Volume : 4
Issue : 4
Online ISSN : 2394-5478
Print ISSN : 2394-546X
Article First Page : 454
Article End Page : 458
Introduction: Methicillin-resistant Staphylococcus aureus (MRSA) has become the most important multidrug-resistant pathogen worldwide, causing significant morbidity and increased healthcare costs. Hospital acquired MRSA are usually associated with increased expression of multiple antibiotic resistance genes. In hospitals, prolonged hospital stay and antibiotic therapy, especially with beta–lactam antibiotics and fluoroquinolones, predispose patients to acquisition of MRSA.
Materials and Method: From October 2015 to October 2016. 100 strains of MRSA were isolated from various clinical specimens from different patients. The screening and confirmation of MRSA production was done by Cefoxitin disc diffusion method. Antibiotic susceptibility test for MRSA was done using Kirby-Bauer disk diffusion method for conventional antibiotics.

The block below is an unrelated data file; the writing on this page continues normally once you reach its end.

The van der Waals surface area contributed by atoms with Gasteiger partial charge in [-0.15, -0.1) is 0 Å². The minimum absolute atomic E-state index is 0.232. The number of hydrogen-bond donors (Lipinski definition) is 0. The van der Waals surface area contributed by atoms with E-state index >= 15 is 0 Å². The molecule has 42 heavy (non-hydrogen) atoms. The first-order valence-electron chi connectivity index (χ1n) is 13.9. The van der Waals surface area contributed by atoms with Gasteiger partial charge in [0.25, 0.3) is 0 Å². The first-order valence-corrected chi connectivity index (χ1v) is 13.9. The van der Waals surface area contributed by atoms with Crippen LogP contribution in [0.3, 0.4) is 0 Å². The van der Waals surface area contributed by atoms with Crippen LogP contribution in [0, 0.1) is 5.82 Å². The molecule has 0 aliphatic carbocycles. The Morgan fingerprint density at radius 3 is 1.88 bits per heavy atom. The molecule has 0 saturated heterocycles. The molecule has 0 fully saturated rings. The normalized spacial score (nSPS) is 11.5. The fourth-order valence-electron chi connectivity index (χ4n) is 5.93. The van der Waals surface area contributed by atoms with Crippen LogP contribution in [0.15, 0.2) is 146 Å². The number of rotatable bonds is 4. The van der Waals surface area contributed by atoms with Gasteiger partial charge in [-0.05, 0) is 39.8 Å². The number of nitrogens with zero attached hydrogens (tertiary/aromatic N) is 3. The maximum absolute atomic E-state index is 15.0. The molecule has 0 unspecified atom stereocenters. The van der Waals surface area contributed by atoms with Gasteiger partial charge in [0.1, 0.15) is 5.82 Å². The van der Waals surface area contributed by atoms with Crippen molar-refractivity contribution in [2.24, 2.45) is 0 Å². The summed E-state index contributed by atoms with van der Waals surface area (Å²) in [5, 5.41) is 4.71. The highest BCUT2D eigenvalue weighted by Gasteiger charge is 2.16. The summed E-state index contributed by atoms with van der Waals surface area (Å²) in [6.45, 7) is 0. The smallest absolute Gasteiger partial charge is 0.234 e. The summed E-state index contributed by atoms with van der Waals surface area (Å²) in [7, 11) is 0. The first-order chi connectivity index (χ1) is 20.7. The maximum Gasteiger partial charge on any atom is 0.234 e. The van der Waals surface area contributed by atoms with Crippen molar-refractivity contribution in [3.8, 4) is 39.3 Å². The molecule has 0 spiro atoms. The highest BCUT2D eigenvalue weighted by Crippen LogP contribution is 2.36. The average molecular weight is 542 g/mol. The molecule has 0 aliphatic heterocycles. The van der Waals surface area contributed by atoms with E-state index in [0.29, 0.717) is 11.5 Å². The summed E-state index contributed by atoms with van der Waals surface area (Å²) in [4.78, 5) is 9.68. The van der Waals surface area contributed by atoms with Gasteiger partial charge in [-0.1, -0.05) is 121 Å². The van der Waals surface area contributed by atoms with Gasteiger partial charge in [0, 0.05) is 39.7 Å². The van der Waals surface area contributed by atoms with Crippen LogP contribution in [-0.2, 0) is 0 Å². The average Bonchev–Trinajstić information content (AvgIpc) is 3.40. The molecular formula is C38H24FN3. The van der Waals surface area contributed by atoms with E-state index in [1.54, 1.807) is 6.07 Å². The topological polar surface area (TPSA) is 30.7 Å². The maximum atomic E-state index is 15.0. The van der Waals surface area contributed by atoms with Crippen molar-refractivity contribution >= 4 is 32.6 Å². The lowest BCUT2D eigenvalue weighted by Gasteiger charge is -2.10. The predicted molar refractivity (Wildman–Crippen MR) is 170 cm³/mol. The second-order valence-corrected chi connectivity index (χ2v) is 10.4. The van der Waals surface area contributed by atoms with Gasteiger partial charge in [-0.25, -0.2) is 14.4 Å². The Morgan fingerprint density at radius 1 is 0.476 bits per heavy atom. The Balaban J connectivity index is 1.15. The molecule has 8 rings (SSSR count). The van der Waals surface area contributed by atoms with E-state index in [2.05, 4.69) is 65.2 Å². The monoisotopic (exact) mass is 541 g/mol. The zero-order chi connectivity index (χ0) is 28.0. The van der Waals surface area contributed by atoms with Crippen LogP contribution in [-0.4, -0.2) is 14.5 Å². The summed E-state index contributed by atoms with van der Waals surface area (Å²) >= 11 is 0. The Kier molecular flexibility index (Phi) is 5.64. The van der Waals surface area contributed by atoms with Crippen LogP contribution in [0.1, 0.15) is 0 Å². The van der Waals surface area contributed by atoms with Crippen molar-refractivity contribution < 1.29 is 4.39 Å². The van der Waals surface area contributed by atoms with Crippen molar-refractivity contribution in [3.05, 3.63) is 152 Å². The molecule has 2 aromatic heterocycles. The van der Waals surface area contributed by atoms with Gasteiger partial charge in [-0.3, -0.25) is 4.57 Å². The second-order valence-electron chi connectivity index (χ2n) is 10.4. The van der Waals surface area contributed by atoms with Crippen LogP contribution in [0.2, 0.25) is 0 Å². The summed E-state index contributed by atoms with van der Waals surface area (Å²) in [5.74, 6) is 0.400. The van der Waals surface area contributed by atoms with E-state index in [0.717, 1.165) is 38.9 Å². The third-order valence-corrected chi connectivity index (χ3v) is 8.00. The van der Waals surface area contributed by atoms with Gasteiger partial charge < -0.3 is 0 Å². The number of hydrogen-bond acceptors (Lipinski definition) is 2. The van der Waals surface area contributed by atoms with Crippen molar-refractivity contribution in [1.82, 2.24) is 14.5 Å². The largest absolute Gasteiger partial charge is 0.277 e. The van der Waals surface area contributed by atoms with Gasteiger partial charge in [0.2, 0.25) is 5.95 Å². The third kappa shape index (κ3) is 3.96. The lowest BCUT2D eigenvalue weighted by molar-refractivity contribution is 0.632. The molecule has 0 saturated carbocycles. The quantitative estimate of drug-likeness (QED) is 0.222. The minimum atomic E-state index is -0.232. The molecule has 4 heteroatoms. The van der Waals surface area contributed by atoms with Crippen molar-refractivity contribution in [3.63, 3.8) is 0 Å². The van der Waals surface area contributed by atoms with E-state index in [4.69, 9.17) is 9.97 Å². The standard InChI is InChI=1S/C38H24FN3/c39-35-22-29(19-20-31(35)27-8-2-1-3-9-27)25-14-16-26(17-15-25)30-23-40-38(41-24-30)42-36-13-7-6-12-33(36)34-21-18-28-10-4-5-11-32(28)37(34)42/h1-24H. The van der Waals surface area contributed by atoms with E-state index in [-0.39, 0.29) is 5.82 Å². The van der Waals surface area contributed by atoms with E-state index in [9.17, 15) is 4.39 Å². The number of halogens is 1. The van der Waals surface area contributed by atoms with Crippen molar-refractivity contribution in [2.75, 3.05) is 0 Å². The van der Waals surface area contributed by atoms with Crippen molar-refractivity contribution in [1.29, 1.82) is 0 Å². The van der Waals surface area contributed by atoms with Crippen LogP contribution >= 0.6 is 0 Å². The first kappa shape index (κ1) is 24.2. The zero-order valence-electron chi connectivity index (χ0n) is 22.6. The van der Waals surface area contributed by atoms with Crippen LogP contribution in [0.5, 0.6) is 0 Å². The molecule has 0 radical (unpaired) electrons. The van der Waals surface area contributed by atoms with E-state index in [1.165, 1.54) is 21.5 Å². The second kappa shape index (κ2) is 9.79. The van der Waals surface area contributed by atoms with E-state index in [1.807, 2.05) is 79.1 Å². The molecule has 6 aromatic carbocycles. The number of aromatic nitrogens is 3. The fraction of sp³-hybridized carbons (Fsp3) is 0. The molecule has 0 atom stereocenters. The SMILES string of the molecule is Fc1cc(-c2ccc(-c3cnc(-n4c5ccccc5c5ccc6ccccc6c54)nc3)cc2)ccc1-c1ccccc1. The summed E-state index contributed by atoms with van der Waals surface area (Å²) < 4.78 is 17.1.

Results: resistance pattern was Pefloxacin (87%), Ofloxacin (75%), Ciprofloxacin (61%), Erythromycin (65%), Cotrimoxazole (61%), Clindamycin (57%), Cefipime (40%), Tetracycline (29%), Gentamicin (24%), Amikacin (13%), Linezolid (0%), Teicoplanin (0%) and Vancomycin (0%). Inducible clindamycin resistance was 38%. Among risk factors, 74% patients had the history of administration of antibiotics, 70% are Hospitalized patients. 58% of the patients are having foreign bodies in situ. 31% are community acquired and 69% are hospital acquired MRSA.
Conclusion: The selection of antimicrobial agent should be based on in vitro susceptibility and the hospital-based antibiotic policies must be strictly followed. There should be constant surveillance for susceptibility pattern of MRSA as well as to detect emergence of vancomycin resistance. In addition to good infection control practices, the rational use of antimicrobial agents is one of the major steps in reducing the growing problem of antibiotic resistance.
Keywords: MRSA, CA-MRSA, HA-MRSA, Inducible Clindamycin Resistance, Cefoxitin, Amikacin, D-Zone